For bone fractures without a ligament injury, going back to activity too soon can cause the ankle to heal in a bad position or to the ankle not healing at all. It’s also possible to cause premature arthritis by going back to activity too soon. Either of these repercussions can require future surgery to manage.


Do younger people heal faster?

Generally, all adults heal at the same pace. Everyone over the age of 18 or 19 will heal in a timely way but issues that tend to appear in older people such as diabetes, nerves that aren’t working for other medical reasons, poor circulation), can make the bone heal more slowly than average.


Will my ankle ever be exactly the same as before the break?

If it’s a low-to-medium grade ligament injury or a stable bone fracture, then it’s highly likely that the ankle will be similar to before. With more severe ligaments and unstable fractures, there is always some difference in flexibility and appearance. In terms of function, the majority of people will return to their pre-injury condition and continue with their sports and activities.


Dr Rohit Madhav is an orthopaedic surgeon in London who diagnoses and treats a wide range of orthopaedic conditions. Visit his profile to learn how he can help you.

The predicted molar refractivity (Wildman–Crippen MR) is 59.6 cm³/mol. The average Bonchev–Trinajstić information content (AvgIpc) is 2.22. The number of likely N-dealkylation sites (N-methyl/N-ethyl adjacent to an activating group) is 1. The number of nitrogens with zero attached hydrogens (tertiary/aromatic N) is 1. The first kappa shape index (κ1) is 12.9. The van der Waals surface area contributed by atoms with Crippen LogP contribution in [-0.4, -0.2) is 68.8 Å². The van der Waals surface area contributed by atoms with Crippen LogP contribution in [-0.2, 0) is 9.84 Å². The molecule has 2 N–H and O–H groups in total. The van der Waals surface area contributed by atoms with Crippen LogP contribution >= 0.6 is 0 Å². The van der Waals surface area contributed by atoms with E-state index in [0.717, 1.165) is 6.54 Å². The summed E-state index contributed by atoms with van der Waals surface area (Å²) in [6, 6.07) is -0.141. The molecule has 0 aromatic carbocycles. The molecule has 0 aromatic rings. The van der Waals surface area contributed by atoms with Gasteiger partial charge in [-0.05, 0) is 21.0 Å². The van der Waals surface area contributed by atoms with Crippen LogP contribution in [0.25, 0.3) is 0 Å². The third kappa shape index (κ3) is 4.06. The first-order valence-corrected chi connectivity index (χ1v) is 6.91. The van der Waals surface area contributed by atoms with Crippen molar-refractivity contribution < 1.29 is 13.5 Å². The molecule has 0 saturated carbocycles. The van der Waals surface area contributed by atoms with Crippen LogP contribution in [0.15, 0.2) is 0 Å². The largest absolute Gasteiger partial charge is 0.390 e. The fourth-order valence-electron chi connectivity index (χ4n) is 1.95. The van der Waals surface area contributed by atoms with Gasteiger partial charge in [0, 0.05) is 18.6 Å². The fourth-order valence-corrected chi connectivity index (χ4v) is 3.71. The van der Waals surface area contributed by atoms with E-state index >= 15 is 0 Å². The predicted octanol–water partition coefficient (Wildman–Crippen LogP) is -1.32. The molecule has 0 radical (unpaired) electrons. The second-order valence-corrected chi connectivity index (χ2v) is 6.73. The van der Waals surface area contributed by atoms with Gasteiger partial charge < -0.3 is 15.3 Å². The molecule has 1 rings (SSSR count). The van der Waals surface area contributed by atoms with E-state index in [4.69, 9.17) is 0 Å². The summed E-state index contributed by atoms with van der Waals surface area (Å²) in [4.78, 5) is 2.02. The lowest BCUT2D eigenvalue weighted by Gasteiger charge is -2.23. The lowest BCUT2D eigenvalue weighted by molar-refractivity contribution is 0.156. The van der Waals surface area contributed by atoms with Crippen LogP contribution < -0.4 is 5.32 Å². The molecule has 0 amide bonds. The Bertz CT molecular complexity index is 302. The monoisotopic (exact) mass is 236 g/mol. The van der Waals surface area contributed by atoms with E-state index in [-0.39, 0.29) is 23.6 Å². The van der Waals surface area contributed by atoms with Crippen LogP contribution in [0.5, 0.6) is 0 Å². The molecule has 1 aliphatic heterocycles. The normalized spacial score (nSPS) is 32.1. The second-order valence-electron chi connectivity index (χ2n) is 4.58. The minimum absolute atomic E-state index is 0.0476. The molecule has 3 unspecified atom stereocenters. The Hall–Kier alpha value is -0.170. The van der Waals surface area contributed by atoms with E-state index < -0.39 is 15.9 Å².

By Mr Rohit Madhav
Orthopaedic surgery

Mr Rohit Madhav is a highly-experienced consultant orthopaedic and trauma surgeon with specialist training both in the UK and internationally in complex foot and ankle surgery. He has over 8 years’ experience at University College London Hospitals NHS Trust and has treated many professional and amateur athletes and dancers.
He is a former founding partner of the London Orthopaedic Clinic and has a well-established private practice in Central London.

Throughout his long and varied career he has gained considerable knowledge, experience and technical ability in the diagnosis and treatment of lower limb injuries and ailments. These include foot and ankle problems such as bunions, hammer toes, Achilles tendon and other tendon disorders, arthritis, joint replacements, fractures, cartilage and ligament surgery. He is highly-skilled in the use of arthroscopic and other minimally invasive surgical techniques.